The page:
And where are the dogs of yesteyear?
M. with Jack the Chesapeake Bay retriever and Shelby the collie-Lab mix, also known as the Bandit Queen. North Taylor Creek, Sangre de Cristo Range, early winter, 2002(?).
|It's better in the winter — this is early December|
|Stumps + rusty iron = trail art|
|Layers of shale.|
|Tint the photo pink and say that you were in Utah.|
|I don't think these are tracks from a prehistoric beach.|
Quick Time . . . . At the command Forward, shift the weight of the body to the right leg without perceptible movements. At the command March, step off smartly with the left foot and continue the march with 30-inch steps taken straight forward without stiffness or exaggeration of movements.So during this hunting season I sometimes pretend that I wearing moccasins — or medieval shoes like Cornelius Berthold. When the "new" pain starts — the tendons protesting their new stretching — I just slow down, stepping on the balls of my feet. That helps. One day, it will have to be better.
United States Army, The New Infantry Drill Regulations, 1943.
|It's a good year for wild sunflowers.|
To conduct this study, researchers compared the reported rumination of participants who hiked through either an urban or a natural environment. They found those who walked for 90 minutes in a natural environment reported lower levels of rumination and they also had reduced neural activity in the subgenual prefrontal cortex, an area of the brain related to mental illness. Those who walked through the urban environment, however, did not report decreased rumination.So there it is: 2017: The Year of Decreased Rumination
|This is "good" smoke, coming from a fire-line burnout |
on the Junkins Fire three days ago.
Alethea Arnaquq-Baril: I'm Inuit, so I grew up in the Arctic. I grew up hunting and eating seal meat with my family, and as an Inuk, you just grow up hearing people complain [about] and criticize seal hunters. It's just kind of always been an issue for me, and I knew that when I became a filmmaker that I was eventually going to have to cover this issue.¶ When trekking poles became popular a few years ago, I had a sort of snobbish reaction. "Who needs two poles?" I thought. "They turn you into a beast of burden. Maybe if you are carrying a very heavy pack on rocky ground . . . "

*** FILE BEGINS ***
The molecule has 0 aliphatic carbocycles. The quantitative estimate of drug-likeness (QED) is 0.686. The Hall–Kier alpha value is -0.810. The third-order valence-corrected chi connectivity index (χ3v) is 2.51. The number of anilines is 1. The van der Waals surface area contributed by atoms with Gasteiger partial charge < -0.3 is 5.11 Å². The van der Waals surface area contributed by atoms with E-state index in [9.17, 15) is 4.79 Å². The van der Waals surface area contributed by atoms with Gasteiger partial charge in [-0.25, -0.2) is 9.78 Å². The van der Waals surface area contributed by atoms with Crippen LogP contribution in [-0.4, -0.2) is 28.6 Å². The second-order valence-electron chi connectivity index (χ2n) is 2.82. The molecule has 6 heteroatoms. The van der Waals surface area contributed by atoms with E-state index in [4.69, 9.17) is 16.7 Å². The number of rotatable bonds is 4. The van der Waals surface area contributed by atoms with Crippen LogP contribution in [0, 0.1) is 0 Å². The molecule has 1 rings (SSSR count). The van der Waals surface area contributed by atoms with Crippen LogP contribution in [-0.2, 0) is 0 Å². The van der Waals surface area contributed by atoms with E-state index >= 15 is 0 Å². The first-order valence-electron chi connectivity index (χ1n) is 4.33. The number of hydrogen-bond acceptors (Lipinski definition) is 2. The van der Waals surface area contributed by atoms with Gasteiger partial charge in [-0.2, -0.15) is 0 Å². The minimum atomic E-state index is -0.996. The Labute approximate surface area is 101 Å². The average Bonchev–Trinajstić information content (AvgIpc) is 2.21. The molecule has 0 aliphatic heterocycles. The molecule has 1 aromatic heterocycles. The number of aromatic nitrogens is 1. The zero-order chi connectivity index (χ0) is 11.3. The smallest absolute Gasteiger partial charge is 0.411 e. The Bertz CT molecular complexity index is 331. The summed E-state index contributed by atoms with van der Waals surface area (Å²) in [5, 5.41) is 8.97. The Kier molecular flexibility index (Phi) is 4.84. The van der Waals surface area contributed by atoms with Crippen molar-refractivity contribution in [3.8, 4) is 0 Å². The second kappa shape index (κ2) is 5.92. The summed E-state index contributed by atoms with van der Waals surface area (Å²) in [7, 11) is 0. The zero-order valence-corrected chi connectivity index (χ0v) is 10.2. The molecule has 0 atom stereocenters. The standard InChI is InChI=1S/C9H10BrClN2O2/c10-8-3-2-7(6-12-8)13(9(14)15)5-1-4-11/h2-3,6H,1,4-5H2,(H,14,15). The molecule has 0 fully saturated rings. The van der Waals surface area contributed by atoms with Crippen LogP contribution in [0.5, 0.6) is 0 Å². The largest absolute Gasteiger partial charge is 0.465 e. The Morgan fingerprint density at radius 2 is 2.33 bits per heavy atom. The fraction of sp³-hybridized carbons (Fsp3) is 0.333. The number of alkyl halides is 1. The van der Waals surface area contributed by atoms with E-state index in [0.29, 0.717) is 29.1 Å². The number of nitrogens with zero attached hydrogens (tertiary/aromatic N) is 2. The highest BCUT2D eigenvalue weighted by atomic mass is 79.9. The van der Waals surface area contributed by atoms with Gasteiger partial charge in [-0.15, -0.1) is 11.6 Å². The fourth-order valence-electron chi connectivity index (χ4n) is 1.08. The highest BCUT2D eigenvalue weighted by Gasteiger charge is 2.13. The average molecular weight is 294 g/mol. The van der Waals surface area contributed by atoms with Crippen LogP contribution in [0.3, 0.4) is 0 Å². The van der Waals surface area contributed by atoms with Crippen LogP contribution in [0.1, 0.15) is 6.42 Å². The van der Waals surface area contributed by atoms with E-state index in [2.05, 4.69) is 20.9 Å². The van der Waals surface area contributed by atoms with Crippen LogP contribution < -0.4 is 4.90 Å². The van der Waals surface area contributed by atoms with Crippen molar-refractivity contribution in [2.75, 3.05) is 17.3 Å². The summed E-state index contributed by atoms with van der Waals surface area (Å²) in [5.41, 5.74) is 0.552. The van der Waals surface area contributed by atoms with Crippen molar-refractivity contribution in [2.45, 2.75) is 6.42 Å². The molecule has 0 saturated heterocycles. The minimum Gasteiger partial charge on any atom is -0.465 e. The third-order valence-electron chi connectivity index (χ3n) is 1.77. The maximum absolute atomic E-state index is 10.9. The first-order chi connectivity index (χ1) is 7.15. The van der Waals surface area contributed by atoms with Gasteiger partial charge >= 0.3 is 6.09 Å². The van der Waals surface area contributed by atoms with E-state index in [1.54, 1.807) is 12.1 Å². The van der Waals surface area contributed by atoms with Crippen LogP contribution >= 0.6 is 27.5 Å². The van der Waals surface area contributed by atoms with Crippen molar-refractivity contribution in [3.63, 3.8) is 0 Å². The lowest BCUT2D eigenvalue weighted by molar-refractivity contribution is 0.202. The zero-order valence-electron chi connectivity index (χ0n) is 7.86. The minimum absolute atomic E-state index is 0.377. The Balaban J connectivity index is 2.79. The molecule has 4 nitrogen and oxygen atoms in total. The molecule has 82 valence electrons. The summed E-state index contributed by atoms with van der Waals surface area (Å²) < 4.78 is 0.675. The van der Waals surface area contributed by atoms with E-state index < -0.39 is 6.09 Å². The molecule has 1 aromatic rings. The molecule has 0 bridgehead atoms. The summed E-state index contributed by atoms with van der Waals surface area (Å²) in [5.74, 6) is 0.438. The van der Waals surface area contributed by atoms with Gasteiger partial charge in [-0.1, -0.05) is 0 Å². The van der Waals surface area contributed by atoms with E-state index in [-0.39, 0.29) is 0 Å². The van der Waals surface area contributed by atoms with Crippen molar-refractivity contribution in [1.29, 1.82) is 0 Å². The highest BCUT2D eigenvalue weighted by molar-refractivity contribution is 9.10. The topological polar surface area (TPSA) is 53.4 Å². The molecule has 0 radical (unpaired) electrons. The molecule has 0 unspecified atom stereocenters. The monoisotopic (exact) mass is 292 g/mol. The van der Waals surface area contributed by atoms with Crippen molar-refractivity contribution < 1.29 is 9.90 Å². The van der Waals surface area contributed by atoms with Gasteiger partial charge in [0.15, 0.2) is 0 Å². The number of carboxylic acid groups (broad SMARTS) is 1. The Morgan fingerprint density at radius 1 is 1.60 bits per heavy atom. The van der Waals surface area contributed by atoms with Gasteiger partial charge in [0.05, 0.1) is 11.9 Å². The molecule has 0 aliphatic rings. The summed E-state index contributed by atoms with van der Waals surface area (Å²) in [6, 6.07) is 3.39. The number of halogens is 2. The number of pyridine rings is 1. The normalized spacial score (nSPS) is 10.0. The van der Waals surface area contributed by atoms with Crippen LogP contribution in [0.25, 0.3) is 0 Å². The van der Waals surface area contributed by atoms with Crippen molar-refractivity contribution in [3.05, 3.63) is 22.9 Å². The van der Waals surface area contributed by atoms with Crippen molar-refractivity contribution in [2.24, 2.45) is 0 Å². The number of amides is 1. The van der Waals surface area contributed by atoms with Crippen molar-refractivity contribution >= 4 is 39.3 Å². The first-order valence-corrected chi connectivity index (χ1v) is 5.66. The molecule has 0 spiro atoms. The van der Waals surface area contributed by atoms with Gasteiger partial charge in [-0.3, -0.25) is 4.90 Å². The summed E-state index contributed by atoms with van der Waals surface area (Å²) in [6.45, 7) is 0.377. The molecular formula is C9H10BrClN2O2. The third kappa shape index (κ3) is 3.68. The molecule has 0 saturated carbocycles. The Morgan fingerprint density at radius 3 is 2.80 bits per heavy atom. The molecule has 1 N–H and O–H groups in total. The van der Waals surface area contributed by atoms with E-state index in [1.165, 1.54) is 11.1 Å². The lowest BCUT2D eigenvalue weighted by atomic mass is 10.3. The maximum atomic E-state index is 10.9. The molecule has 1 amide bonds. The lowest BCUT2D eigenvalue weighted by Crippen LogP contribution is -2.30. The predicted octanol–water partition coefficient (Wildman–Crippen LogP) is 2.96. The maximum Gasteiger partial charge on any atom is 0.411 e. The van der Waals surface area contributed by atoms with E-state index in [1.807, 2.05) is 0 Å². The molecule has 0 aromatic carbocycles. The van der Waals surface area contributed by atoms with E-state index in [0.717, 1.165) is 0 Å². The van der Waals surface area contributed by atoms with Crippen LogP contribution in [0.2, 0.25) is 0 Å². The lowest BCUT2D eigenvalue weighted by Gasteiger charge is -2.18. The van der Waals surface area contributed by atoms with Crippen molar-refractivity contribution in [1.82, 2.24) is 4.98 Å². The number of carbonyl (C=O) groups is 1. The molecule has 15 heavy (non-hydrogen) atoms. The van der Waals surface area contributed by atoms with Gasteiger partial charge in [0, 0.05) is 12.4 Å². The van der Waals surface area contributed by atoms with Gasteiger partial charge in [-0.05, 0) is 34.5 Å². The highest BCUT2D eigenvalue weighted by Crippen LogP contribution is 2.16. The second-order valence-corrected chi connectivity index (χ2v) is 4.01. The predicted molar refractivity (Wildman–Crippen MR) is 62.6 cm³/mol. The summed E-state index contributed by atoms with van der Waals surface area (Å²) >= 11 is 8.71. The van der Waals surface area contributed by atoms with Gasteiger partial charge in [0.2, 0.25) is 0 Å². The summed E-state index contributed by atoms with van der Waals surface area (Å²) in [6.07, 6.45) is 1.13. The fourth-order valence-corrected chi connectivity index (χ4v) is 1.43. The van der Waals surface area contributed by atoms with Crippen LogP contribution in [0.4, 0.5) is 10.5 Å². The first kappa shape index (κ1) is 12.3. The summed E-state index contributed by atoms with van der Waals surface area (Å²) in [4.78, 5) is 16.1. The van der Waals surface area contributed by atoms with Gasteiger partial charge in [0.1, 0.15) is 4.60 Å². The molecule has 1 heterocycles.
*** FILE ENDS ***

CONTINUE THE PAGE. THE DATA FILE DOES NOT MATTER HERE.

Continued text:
“You can laugh at me all you want,” says Newberg. ” But there’s a reason why this 51-year-old, gray haired fart, who drives a desk for a living a good portion of the year, can go and hunt the mountains: trekking poles.”¶ Another video: Put a camera on bears in Yellowstone and let them wander — and see what happens when they encounters wolves.
|Chef Jess Noy. See squirrel item.|
|Photograph by Christina McLeish|
|That scout camera is near here somewhere.|
One way to illuminate these changes is by comparing the original BSA handbook, published in 1911, with the modern version – the 12th edition was introduced in 2009. In an incisive book review for the Claremont Institute, Kathleen Arnn conducts this type of side-by-side analysis. She points out that while the modern version contains many of the same skills as the original, “its discussions of these things have been pared down and lack the verve, punch, and adventurous spirit—the manliness—of the original handbook.”
• • •
Modern badge requirements also diverge from the old in their more abstract, mental nature. While the 1911 badge requirements are all direct actions, often of the physical, hands-on variety, the modern badge requirements emphasize more thinking than doing. The hands-on tasks are now tucked into long lists of requirements that ask the scout to thoroughly Review/Describe/Explain/Illustrate/Demonstrate the underlying principles and context of the badge’s subject matter before trying their hand at it.
Then, one day, I saw some orange peels, eggshells and a candy bar wrapper next to one of the glacial tarns. And I lashed out: I destroyed every single one of those goddamned cairns. I mean to say, I obliterated the motherfuckers. This was no subtle carnage. I made no effort to aesthetically replace the rocks used to construct those cairns to their natural environment. As I kicked those cairns, I cursed the people who had built them.Is this where I admit to building an occasional cairn—never more than two or three rocks stacked—the way I learned in Boy Scouts? There is one in the photo, two rocks stacked on a boulder, that used to guide me to Camera Trap Spring before the forest fire made everything visible.
With regards to Pilgrim Gulch, I was likely too late. I ought to have disassembled the very first cairns I saw. I vowed then and there to never again make such a mistake.
And thus began what to this day remains a love/hate relationship with cairns and all they represent, both literally and figuratively.
|Today's Jet Stream flow, courtesy of Accuweather.com|